You are, of course, right about Grace. It only goes to prove your theory. As for your advice, you are indeed wise, tho the ways of the heart are treacherous! Not that I’m talking about myself you understand. 😉
    I hope you don’t mind me saying that I love your web log, it brought cheer when I was feeling gloomy and is full of marvellousness. Um, if that doesn’t sound too Clifton Webb ie camp. It’s daunting (but fun) trying to respond to someone so sharp, witty, and knowledgeable but I’m trying… 🙂
    Yours, with affection, George (otherwise Hal…)

    • January 25, 2013

      Glad your gloom has lifted.

      Carroll – unforgettable in “The 39 Steps, Byron – didn’t she debut in a Powell and Pressburger film – I think it was “A Matter of Life and Death” – still one of the most compelling opening sequences of film ever made.

      Now, George… George Kaplan… Hm… Watch out, darling. Pretty soon I’ll be mistaking you for Cary Grant.

  9. George Kaplan
    January 25, 2013

    Yes, Madeleine is great there isn’t she, she’s good in Topper too of course with some English fellow named Grant, whatever happened to him?
    Kathleen Byron was indeed in the magnificent Matter, and as you say is so memorable (I think Dickie Attenborough appeared then as well, in yet another uniform). She’s matchless in Black Narcissus, acting Deborah Kerr off the screen, as Sister Ruth. She’s supposed to be driven mad by desire but I always sympathized with her! It was the hairy-legged object of her affections I couldn’t understand. Yes, she tries to kill him but hey! everyone makes mistakes… She’s great and photographed ravishingly by Jack Cardiff. Sadly she was in a relationship with Powell that went sour, and she was branded as “difficult”. A great shame. Seeing her in those roles H was so disappointed that she didn’t have the career she deserved. Sorry, I *do* go on I know… It’s an affliction.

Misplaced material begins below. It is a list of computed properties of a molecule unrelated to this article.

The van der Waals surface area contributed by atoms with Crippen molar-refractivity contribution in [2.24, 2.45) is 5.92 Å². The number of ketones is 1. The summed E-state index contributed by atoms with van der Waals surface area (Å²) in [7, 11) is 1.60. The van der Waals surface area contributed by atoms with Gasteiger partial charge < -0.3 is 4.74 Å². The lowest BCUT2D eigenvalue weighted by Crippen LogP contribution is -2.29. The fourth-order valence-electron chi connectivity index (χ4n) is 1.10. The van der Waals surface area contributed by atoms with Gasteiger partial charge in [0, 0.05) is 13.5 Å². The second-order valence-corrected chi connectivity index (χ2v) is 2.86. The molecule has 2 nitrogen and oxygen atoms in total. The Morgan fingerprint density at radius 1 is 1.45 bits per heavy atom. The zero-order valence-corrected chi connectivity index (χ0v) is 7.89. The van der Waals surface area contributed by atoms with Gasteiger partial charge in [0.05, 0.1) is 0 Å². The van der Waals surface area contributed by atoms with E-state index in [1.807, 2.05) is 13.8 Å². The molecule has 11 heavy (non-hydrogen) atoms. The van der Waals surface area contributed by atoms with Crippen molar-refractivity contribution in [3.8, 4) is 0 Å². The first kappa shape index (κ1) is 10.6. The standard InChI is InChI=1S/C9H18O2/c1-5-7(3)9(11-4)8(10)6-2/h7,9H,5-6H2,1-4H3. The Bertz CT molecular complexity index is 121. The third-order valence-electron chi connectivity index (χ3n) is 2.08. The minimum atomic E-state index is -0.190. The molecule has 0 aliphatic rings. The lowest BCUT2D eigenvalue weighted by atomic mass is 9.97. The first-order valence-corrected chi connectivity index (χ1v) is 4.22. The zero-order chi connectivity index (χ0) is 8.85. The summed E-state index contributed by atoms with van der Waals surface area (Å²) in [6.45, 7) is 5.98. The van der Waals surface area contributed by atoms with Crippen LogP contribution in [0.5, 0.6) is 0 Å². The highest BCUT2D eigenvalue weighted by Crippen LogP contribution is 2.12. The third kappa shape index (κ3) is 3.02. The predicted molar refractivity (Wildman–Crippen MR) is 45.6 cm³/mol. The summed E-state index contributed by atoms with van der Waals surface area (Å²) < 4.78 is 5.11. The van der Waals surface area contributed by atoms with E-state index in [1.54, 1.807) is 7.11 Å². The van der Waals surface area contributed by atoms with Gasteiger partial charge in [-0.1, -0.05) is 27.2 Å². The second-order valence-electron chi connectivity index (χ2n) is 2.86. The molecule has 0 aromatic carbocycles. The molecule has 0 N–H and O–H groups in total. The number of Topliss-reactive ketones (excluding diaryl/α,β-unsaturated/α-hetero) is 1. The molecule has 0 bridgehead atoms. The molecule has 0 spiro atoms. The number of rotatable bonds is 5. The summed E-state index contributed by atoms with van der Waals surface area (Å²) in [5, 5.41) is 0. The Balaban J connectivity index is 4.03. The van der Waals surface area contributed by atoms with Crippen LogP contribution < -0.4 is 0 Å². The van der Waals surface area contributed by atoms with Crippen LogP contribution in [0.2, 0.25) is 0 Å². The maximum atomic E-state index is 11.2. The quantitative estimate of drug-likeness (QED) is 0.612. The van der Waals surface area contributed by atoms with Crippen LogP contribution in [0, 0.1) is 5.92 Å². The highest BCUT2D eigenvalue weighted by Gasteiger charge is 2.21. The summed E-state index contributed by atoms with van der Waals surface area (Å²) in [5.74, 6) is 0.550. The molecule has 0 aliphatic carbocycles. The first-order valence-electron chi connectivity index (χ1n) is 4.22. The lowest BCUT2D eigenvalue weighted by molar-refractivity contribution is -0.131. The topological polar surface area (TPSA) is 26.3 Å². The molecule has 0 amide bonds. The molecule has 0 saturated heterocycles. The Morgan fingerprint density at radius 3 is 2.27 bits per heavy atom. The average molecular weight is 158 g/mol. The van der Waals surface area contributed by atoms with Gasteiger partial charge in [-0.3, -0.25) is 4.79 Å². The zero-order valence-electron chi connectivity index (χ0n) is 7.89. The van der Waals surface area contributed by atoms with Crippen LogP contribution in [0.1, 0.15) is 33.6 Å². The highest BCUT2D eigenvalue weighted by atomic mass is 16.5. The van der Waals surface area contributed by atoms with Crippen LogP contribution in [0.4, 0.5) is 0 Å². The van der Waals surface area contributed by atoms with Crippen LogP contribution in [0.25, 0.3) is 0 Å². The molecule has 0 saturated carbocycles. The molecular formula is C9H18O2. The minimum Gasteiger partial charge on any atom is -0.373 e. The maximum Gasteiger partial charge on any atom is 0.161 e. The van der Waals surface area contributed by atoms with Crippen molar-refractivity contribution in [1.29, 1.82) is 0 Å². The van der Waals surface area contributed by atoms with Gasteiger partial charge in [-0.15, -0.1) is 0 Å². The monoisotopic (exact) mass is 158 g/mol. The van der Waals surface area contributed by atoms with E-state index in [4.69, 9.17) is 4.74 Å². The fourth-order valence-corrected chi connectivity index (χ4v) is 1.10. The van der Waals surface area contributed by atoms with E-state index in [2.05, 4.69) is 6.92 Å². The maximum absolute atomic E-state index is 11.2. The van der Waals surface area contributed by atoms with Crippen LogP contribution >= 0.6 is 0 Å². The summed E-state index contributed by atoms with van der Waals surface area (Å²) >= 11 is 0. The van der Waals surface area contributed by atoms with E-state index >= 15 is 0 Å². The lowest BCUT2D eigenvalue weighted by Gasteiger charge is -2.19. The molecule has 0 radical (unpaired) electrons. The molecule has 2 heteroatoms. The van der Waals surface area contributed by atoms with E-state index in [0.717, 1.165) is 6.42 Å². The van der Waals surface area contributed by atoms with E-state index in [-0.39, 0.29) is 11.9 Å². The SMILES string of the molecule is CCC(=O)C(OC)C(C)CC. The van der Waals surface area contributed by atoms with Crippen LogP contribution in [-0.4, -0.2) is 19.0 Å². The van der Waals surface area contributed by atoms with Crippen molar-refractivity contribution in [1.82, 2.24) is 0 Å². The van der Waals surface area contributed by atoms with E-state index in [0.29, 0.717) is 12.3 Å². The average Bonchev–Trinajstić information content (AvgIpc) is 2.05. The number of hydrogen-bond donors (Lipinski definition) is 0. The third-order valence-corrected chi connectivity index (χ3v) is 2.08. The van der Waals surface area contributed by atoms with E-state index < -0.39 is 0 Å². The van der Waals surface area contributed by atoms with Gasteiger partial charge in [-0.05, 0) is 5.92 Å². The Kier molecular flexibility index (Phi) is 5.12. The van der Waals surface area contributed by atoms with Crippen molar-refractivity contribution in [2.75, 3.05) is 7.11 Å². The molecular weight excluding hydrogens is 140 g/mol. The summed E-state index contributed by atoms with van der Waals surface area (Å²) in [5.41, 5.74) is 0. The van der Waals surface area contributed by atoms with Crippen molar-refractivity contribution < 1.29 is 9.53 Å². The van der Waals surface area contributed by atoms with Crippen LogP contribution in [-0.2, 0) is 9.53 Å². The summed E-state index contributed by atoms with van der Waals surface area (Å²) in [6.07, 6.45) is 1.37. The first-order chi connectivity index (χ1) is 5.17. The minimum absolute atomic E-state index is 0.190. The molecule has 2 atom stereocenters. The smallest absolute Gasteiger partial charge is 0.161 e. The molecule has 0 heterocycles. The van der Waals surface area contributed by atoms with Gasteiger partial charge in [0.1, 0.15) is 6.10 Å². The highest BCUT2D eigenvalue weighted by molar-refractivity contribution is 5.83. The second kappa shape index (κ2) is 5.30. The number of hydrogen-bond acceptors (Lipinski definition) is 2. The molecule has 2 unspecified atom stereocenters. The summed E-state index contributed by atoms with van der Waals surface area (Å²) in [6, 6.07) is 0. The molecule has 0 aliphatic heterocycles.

Cheri, I have no idea what you mean… Although, wasn’t Cary as Roger O Thornhill only mistaken for George Kaplan, a man who did not exist? 🙂 If I only had the panache, charm and wit of Cary (tho’ Cary was Archie)! If I were to admit anything and I admit nothing, I might say that my real name could be R… But then things would get confusing! (and these exclamation marks are out of control)
    Have a delightful weekend. R. (or G or H)

  10. January 10, 2015

    I like Audrey Hepburn fine, but if I had to choose between Hepburns it would be Katherine all the way. Stubborn, strong, obnoxious in a great way, not afraid to wear the pants (literally), and more interesting than beautiful.